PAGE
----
JavaScript is super sexy, mature, and stateful; it has an attractive frontend and a firm, kick ass backend. It is svelte and versatile, and its functions are dynamic.

It is affectionate to both hardcore pros and virgin noobs; it is even inviting to those who lack the prominence of programming know-how or the prestige of a CS degree. Yep, even you can get down with JavaScript, no matter who you are—designers love JS, developers love JS, hackers love JS, and Code Academy has thousands signing up for a date with JS.

Attractive Frontend Package
JS has an irresistibly sinful frontend with a mocha aroma that underscores its passion. It has a node, it is angular; it has a spine and a backbone for its curvy corners; its agility is a knockout; and it can impress with its thick sproutcore that recently shaved to a desirable, lithe ember. Also impressive are its jade smile and its robust jQuery abs, which make for exciting fun when it does express, if you prefer it that way, or when it bootstraps with arduino, for the adventurous type.

JS is agreeably the future, particularly with the advent of HTML5 and the simultaneous, ironic ‘dysfunction’ of Flash. As the chosen language of the web, it will be hot for some time to come, this is evidenced by its recent ubiquity, meteoric rise, and modernizr upgrade.

JS Has Secrets

While JS’s sex appeal is obvious, curiously, we do not know JS’s gender. But we do know…ahem, JS does both Jasmine and JSON, separately. And we cannot be fooled by its rainbow color—this is not a clue. Fortunately, JS’s gender is inconsequential and is best left a secret.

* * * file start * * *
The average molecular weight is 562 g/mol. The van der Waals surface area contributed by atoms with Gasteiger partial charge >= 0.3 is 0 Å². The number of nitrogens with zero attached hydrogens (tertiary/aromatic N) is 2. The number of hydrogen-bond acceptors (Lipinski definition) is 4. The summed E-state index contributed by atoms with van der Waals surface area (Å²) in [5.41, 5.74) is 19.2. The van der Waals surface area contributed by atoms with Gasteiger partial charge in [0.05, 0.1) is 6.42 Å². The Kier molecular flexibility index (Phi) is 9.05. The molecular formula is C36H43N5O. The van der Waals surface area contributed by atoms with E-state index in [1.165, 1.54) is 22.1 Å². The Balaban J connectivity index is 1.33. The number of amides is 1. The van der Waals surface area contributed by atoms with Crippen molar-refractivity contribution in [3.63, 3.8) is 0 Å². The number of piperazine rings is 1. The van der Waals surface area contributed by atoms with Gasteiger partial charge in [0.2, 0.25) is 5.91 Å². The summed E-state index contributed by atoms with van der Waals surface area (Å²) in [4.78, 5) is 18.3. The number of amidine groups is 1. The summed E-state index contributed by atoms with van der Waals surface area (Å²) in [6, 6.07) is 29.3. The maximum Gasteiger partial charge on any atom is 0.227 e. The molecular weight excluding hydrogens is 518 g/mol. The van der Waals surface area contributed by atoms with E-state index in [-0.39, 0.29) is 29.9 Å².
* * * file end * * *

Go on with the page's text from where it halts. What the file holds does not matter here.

We also do not know JS’s age, because the algorithm to calculate programming languages’ years (how their age is calculated relative to that of a human’s age) is one of the secrets of the universe. But with JS’s sprightly assets and attractions noted above, it is safe to say no one cares about JS’s specific age, since we already know it is “stateful and mature” and most definitely at least a young adult—we know this from its well grown packages, frameworks, and thorough documentations accumulated ever since its creation.

Not to worry, JS is not a senior citizen. Notwithstanding the couple of wrinkles on its ear lobes, which are actually birth marks or negligible defects (see Crockford’s JavaScript-The Good Parts Appendix B: Bad Parts), JS is not even middle-aged yet—its youthful vigor is a giveaway.

Programmatic Proof of JS’s Sexiness
Note: The following code is a contrived example, it is purposely meant to be “sneaky” JavaScript (see paragraph below):

var sexy, 
function sexy() {
return ? ("ugly. Rails is HOT.","Sexy!") : "no Python.";
JavaScript = { 
    is:function (sexAppeal) {
    sexAppeal = true;
    if (!arguments[0]) {
        console.log("JavaScript is " +;
} };;

As you can see in the example code above, JS can be subtly sneaky, therefore, you must learn its idiosyncrasies before you get too involved with JS. You can start off with a date with JS by reading How to Learn JavaScript Properly. And if you don’t understand the example code above, you definitely should learn JavaScript properly.

This new JS blog will try to help you learn JS and help you improve your JS skills, so you can confidently handle JS like a master, as you use it to make your projects contemporary and appealing. JS cannot help your personal sex appeal, however. But if you are a hacker, designer, or programmer, you already have sex appeal, just be careful and use it wisely.